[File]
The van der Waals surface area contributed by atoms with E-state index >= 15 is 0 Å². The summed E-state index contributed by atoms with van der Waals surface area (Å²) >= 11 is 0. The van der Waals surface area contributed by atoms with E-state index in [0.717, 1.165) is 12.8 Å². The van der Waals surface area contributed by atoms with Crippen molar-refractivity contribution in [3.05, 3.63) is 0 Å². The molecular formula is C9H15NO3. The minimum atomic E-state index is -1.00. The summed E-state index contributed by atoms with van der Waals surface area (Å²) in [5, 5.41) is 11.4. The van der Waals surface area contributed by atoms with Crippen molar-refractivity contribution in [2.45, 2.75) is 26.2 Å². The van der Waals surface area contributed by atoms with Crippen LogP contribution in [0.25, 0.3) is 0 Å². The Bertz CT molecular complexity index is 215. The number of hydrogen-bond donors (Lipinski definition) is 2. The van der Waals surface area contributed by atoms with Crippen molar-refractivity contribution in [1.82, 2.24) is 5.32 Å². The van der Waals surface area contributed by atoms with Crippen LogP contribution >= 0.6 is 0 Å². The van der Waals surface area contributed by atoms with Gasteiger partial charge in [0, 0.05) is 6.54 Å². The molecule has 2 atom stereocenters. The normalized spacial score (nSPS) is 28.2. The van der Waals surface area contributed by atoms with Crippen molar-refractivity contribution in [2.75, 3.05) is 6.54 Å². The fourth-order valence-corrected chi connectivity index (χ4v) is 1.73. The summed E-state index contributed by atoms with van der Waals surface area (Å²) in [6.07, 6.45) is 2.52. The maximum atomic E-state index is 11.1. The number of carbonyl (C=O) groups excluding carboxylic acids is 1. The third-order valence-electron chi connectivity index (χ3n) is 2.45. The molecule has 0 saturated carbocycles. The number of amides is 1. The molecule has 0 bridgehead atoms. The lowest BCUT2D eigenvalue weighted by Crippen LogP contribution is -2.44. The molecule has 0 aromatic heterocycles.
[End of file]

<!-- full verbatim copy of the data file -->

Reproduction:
The van der Waals surface area contributed by atoms with E-state index >= 15 is 0 Å². The summed E-state index contributed by atoms with van der Waals surface area (Å²) >= 11 is 0. The van der Waals surface area contributed by atoms with E-state index in [0.717, 1.165) is 12.8 Å². The van der Waals surface area contributed by atoms with Crippen molar-refractivity contribution in [3.05, 3.63) is 0 Å². The molecular formula is C9H15NO3. The minimum atomic E-state index is -1.00. The summed E-state index contributed by atoms with van der Waals surface area (Å²) in [5, 5.41) is 11.4. The van der Waals surface area contributed by atoms with Crippen molar-refractivity contribution in [2.45, 2.75) is 26.2 Å². The van der Waals surface area contributed by atoms with Crippen LogP contribution in [0.25, 0.3) is 0 Å². The Bertz CT molecular complexity index is 215. The number of hydrogen-bond donors (Lipinski definition) is 2. The van der Waals surface area contributed by atoms with Crippen molar-refractivity contribution in [1.82, 2.24) is 5.32 Å². The van der Waals surface area contributed by atoms with Crippen LogP contribution >= 0.6 is 0 Å². The van der Waals surface area contributed by atoms with Gasteiger partial charge in [0, 0.05) is 6.54 Å². The molecule has 2 atom stereocenters. The normalized spacial score (nSPS) is 28.2. The van der Waals surface area contributed by atoms with Crippen molar-refractivity contribution in [2.75, 3.05) is 6.54 Å². The fourth-order valence-corrected chi connectivity index (χ4v) is 1.73. The summed E-state index contributed by atoms with van der Waals surface area (Å²) in [6.07, 6.45) is 2.52. The maximum atomic E-state index is 11.1. The number of carbonyl (C=O) groups excluding carboxylic acids is 1. The third-order valence-electron chi connectivity index (χ3n) is 2.45. The molecule has 0 saturated carbocycles. The number of amides is 1. The molecule has 0 bridgehead atoms. The lowest BCUT2D eigenvalue weighted by Crippen LogP contribution is -2.44. The molecule has 0 aromatic heterocycles.